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A sermon by Martin Luther King Jr. is the soundtrack for a Ram pickup commercial that aired during Sunday night’s Super Bowl. And on social media, the ad immediately drew criticism from those objecting to using the civil rights leader’s words to sell trucks.

The sermon, delivered exactly 50 years ago, calls on people to serve.

“Everybody can be great because everybody can serve,” King’s voice intones over a 60-second spot with vignettes of American life — a classroom of children, a father teaching his daughter to chop wood, a firefighter carrying a child over his shoulder, a soldier reunited with family.

“You don’t have to know about Plato and Aristotle to serve,” King instructs in the sermon known as “The Drum Major Instinct.” “You don’t have to know Einstein’s Theory of Relativity to serve. You don’t have to know the Second Theory of Thermal Dynamics in Physics to serve. You only need a heart full of grace, a soul generated by love.”

The commercial ends with the words “Built to Serve” superimposed on a black screen with the Ram logo. It features the 2019 Ram 1500, which debuted at the Detroit auto show last month.

“If you thought that MLK/Dodge commercial was bad, just wait until you see the upcoming Carl’s Jr. ad starring Gandhi,” one Twitter user said.

“Not sure MLK’s dream was to drive a Dodge Ram,” another said.

“What’s next? JFK hawking Cheetos?” still another asked.

One meme showed a photograph of a boardroom filled with white men as those responsible for approving the ad.

But it did have its defenders: “In this day and age, any use of an MLK speech is an overt political act, and Dodge decided attach their name to a martyr of the Civil Rights Movement. I can't hate that. Cannot,” one Twitter user concluded.

In a statement posted after the game, Fiat Chrysler said the ad was intended to “celebrate” King’s words and honor the 50th anniversary of the sermon.

“Ram was honored to have the privilege of working with the Estate of Martin Luther King Jr. to celebrate those words during the largest TV viewing event annually,” the automaker said in the statement. “We worked closely with the representatives of the Martin Luther King Jr. estate to receive the necessary approvals and estate representatives were a very important part of the creative process every step of the way.”

The commercial appears to have only moderately heightened interest in the truck. Edmunds.com, which tracked traffic to make and model pages on its website during the game, saw an 11 percent hike in traffic for the Ram 1500 during the game. That was muted compared to web traffic increases for the Jeep Wrangler, Kia Stinger and Lexus LS, which respectively saw 93 percent, 1,052 percent and 1,080 percent hikes in visitor traffic.

The tone of the commercial, which aired just before the end of the second quarter, followed the footsteps of Eminem’s “Imported from Detroit” and Clint Eastwood’s “It’s Halftime in America,” previous Super Bowl ads from Fiat Chrysler Automobiles that are remembered more for their tone and message than the product they were selling.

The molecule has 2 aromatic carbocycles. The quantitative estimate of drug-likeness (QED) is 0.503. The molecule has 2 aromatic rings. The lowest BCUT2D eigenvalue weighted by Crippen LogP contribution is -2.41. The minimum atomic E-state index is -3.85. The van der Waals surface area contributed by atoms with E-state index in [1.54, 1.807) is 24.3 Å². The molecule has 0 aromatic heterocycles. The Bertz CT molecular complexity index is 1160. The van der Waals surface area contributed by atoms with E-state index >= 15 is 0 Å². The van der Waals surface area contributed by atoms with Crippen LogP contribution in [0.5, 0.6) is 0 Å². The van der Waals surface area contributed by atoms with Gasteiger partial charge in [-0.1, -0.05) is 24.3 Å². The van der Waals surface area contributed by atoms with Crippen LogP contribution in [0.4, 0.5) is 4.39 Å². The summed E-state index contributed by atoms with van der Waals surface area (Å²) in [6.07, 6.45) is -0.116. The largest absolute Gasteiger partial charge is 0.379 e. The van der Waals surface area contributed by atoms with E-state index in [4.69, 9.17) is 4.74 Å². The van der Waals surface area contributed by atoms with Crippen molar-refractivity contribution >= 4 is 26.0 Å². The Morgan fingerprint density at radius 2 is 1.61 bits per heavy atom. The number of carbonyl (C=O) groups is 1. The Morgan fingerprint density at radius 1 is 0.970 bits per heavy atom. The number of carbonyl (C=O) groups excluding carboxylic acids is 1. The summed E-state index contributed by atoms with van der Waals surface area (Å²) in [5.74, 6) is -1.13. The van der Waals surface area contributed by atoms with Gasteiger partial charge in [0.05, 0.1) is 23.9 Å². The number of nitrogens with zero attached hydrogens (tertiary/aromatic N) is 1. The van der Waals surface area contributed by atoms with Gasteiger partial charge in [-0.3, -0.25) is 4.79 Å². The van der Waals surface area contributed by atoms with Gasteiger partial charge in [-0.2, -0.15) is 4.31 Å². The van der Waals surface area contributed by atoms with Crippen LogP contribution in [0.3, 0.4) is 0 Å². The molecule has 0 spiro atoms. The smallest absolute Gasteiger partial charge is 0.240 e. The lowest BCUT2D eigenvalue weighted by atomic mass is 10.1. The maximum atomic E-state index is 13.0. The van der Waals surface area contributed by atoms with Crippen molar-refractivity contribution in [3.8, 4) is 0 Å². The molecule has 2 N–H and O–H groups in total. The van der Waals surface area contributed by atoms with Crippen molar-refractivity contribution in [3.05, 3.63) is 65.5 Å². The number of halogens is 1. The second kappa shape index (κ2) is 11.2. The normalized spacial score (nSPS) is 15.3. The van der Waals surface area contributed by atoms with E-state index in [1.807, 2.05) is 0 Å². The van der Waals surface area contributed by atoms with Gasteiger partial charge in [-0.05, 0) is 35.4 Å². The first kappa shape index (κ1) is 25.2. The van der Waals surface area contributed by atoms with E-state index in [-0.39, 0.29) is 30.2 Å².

A commercial like this is known as a “manifesto.” At least that’s what viewers heard from Fiat Chrysler’s Jeep brand in the fourth quarter, when it aired its Wrangler “Anti-Manifesto” spot.

“How may car ads have you seen with grandiose speeches over the years; making claims to some over-arching human truth? Companies call them ‘manifestos,’” the narrator says as a red Wrangler powers through a stream and up a rock face.

“There’s your manifesto,” the narrator says as the Wrangler Rubicon drives off.

The automaker kicked off its five-commercial march through the Super Bowl with a Ram pickup commercial called “Icelandic Vikings | We Will Rock You.” It’s a send-up of this year’s Super Bowl in Minneapolis but was filmed in the icy waters of Iceland to ensure authenticity, Fiat Chrysler said.

Jeep had two other commercials during the game, the most memorable of which was “Jurassic Park” star Goldblum’s 60-second ride in yet another Wrangler.

The commercial opens with scenes from the original Steven Spielberg blockbuster from the 1990s. Goldblum’s “Jurassic Park” scenes suddenly transition to present day, when the actor is again outrunning a T. rex in the 2018 Wrangler.

The commercial is directed by “Jurassic World” director Colin Trevorrow, who is directing the next re-boot called “Jurassic World: Fallen Kingdom.” That movie hits theaters in June.

Jeep also featured its new 2019 Cherokee with a spot called “The Road.” The commercial features overhead shots of roads all over the country, from city streets to country lanes, but when the Cherokee comes on the screen, it’s off-roading in a forest.

“The road always ends, and this is where some of our best stories begin,” the narrator says.

It’s not clear exactly how much the five-ad package during advertising’s biggest night set back the automaker, but the cost of a 30-second spot is climbing well over $5 million. Ford Motor Co. and General Motors Co. did not buy ad time during the game.

nnaughton@detroitnews.com

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